missing documentation / rant
Sat Mar 9 22:43:01 2002
On Saturday 09 March 2002 16:03, Werner Koch wrote:
> On Sat, 9 Mar 2002 15:02:23 -0500, Martin Blais said:
> > these options don't know show up in the man page. someone really ought to
> > do the grunt work of cross-checking the man page documentation with the
> > actual
> There are reasons for this. --dump-options is for example also not
> listed in the man page. But hey, you have the source, so where is the
there is no real problem, one of the users (me) is confused, and is making
comments to the developers in order to allow them to improve the
documentation of their software.
i'd like to know what they are? it would be nice if there was a clear
separation between options that are shown by --help and those that aren't and
that are explained in the man page and manual (perhaps dub them "extended" or
"private" options?). in any case, either the manual or documentation should
reflect all options, right?
i understand that documentation is difficult to keep up-to-date by a
distributed team (and the handbook is actually quite impressive), but this is
indeed a 1.0 release and for such an important release documentation should
be polished... i wouldn't have bothered making comments for a development
release, because i understand that. my own system is that i make it a
requirement to releasing, i.e. i don't allow myself to release until i've
updated the docs. if i want to release something i have to bite the bullet
and slave at the docs.
(and besides, sorry, but looking at the source doesn't qualify as
documentation, which is what my comments are about. the beauty of oss is that
i can if i want to (especially to make modifications), but that doesn't mean
that all users of gpg SHOULD have to become acquainted with the source to
find out what an option listed in --help is meant to do. i'm sure you'll
agree with this.)
> > fixed (and if so, why doesn't it do that by itself?). besides, i cannot
> > figure out how to use check-trustdb, all i get is output like this:
> So don't use it. As said, there is a reason that it is not listed.
well, it IS indeed listed in "gpg --help". i didn't mean to use it, i meant
to understand what it does because it was listed, and is not documented, and
that is why i was trying it. if i'm not meant to use it, then the problem is
that it was listed.
> BTW, the next version has it mentioned because this command has a real
> use then.
> > also of interest:
> > --allow-secret-key-import
> > is not mentioned on the output of "gpg --help". i'm sure there are many
> If you try to import a secret key, a messge is printed, telling you to
> use this option. Anyway, this option is just a temporary hack and not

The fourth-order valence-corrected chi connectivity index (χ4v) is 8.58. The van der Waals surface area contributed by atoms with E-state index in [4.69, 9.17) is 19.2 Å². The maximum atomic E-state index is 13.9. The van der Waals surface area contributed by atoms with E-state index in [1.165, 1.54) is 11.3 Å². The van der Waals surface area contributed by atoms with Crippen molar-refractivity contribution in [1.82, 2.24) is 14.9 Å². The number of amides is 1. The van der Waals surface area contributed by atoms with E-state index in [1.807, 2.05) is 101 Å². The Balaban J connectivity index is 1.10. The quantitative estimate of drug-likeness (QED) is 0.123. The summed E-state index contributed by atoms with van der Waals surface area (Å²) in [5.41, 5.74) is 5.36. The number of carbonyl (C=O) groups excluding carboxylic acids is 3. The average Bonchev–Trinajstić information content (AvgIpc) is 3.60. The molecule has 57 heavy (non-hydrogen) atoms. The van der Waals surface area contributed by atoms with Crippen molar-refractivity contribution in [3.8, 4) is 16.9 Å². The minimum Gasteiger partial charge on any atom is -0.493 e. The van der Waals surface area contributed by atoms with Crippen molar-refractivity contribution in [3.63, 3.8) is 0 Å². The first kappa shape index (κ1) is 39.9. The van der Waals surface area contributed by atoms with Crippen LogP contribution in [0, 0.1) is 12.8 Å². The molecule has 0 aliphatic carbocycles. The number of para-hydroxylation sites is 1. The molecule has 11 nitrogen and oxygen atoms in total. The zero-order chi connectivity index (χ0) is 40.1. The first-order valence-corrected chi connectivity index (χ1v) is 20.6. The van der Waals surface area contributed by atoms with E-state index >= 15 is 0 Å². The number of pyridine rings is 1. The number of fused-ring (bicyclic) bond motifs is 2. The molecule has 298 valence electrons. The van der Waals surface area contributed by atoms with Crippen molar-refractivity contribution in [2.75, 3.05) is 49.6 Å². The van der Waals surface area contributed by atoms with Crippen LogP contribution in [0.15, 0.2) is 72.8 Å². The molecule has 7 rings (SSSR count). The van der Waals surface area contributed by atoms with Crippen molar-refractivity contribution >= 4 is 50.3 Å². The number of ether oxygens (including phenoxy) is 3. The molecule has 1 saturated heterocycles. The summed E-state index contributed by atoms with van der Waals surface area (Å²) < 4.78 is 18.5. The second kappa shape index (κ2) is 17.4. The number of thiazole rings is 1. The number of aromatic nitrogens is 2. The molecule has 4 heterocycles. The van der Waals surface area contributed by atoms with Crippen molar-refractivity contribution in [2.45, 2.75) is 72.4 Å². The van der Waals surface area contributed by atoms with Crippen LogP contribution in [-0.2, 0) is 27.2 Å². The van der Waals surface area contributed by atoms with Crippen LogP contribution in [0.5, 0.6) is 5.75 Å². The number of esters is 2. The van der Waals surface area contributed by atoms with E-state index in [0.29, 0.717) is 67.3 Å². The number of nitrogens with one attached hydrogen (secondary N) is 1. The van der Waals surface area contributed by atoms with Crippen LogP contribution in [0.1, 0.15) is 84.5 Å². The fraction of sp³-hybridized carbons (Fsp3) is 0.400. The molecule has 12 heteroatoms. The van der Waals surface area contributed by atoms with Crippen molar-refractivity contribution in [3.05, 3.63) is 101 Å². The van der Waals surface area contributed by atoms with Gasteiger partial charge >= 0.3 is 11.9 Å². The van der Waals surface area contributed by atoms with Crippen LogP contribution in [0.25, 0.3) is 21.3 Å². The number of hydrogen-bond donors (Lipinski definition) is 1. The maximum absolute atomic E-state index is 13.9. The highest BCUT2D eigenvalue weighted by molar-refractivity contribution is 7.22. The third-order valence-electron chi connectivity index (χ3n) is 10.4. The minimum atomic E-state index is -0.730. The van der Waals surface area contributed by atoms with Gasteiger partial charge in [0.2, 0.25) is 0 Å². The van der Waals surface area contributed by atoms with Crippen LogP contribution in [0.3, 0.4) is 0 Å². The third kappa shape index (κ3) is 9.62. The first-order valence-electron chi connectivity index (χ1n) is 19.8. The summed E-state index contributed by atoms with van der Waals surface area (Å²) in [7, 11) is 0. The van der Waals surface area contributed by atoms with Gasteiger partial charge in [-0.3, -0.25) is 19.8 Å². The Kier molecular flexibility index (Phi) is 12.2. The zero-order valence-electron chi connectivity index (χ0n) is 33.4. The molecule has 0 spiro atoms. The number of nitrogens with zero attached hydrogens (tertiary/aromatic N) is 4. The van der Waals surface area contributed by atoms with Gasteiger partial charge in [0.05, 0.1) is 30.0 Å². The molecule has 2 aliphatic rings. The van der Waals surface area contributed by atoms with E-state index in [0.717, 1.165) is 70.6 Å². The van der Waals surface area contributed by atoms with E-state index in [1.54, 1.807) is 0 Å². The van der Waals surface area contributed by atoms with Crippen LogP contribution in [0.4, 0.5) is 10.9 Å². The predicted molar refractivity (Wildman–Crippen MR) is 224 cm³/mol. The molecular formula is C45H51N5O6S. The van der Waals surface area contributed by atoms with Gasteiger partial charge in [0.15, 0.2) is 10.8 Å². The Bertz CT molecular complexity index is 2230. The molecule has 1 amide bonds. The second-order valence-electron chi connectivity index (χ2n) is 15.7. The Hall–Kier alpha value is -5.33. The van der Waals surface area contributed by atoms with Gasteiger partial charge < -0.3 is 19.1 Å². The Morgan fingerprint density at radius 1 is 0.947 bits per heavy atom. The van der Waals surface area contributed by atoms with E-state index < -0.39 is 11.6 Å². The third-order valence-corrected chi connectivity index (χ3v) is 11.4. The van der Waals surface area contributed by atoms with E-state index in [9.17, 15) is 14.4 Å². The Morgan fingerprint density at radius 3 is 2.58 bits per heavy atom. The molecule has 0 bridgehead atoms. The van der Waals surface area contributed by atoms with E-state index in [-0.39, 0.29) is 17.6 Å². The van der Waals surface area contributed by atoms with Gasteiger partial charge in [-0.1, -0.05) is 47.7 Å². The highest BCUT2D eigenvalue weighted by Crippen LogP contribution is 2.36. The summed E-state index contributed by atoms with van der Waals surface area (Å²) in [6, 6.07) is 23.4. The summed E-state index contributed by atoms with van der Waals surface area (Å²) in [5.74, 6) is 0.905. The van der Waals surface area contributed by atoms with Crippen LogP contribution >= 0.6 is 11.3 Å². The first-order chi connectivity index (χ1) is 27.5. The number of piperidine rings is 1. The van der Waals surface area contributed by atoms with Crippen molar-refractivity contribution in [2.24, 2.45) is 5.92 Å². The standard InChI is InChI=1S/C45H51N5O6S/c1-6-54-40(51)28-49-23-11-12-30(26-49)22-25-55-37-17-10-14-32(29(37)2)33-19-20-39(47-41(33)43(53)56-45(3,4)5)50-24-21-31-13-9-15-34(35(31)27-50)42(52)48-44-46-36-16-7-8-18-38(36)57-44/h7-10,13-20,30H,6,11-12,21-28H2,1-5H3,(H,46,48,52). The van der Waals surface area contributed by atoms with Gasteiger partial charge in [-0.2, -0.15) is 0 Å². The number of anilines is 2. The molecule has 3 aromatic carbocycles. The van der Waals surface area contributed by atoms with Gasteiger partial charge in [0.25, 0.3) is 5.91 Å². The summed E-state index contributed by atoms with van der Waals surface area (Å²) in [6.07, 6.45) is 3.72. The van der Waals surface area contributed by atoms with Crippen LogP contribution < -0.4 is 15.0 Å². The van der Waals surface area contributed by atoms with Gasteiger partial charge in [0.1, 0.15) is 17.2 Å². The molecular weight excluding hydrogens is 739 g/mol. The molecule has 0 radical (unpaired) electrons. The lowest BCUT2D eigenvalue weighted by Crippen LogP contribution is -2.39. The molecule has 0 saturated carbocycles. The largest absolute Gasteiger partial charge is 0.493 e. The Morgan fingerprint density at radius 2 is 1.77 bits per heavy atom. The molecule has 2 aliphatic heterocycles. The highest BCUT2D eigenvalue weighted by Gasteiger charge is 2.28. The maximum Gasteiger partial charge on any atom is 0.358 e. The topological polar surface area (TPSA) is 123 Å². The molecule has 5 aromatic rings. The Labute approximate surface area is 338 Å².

> anymore needed in 1.0.6d. Printing all 202 commands and options with
> --help make no sense, it is just too much and can't probably not be
> understood without a more verbose description. Anyway, recent
> versions do print:
> --photo-viewer Set command line to view Photo IDs
> -N, --notation-data NAME=VALUE use this notation data
> (See the man page for a complete listing of all commands and options)
that's exactly my point! is at least the man page complete? options that are
listed in --help should at least also be in the man page. the opposite is not
necessarily true, and some kind of grouping to acknowledge that is a nice way
to let the user understand this (something like "basic options" and "extended
> There is nothing important missing, some things are maintainer only.
> If you or the people attracted by encryption real want to get into it,
> use the source.
those maintainer-only options should then not be visible to the user if he's
not to use them. all i'm arguing for, is that the maintainer/for-debug
options be somehow marked as such or not visible.
> > another big one (for me and other friends): the default behaviour for
> > "gpg file.gpg" is to decrypt to a file "file", and apart from asking for
> > the passphrase it doesn't say it has output the PLAINTEXT to a FILE. the
> Which is the correct behaviour of a Unix tool. Use --verbose to get
> what you want.
agreed, read on...
> > lies in the filesystem! that is a big problem! IMHO that should not be
> > the default behaviour, the default, just as for input, should be that it
> > outputs to stdout, just like --decrypt does, and that using --decrypt
> > should output
> A lot of tools do have this behaviour and it makes a lot of sense. IF
> you want to have the output on stdout, send the input to stdin.
i know i can use --decrypt and i do now (actually, you make me think, i'll
try putting it in my options file).
well, please consider that a default behaviour of writing plaintext files out
to the filesystem is behaviour that does not foster trust in a program that
is meant to provide data security for its user. i mean, there is a reason for
that file to be encrypted in the first place. if i considered my filesystem
permissions to be secure i probably wouldn't use encryption to store files on
i have often forgotten to delete unencrypted files because of that (and even
sometimes on my cd backups, which were recently robbed with the rest of the
computing equipment. not a cool feeling. i agree that it is my fault because
i misused gpg, but food for thought anyway. IMHO plaintext should only be
written to files on request. consider it a security feature, and not a minor
one---the user is less likely to make the mistake of decrypting to disk.)
thanks for your quick answer.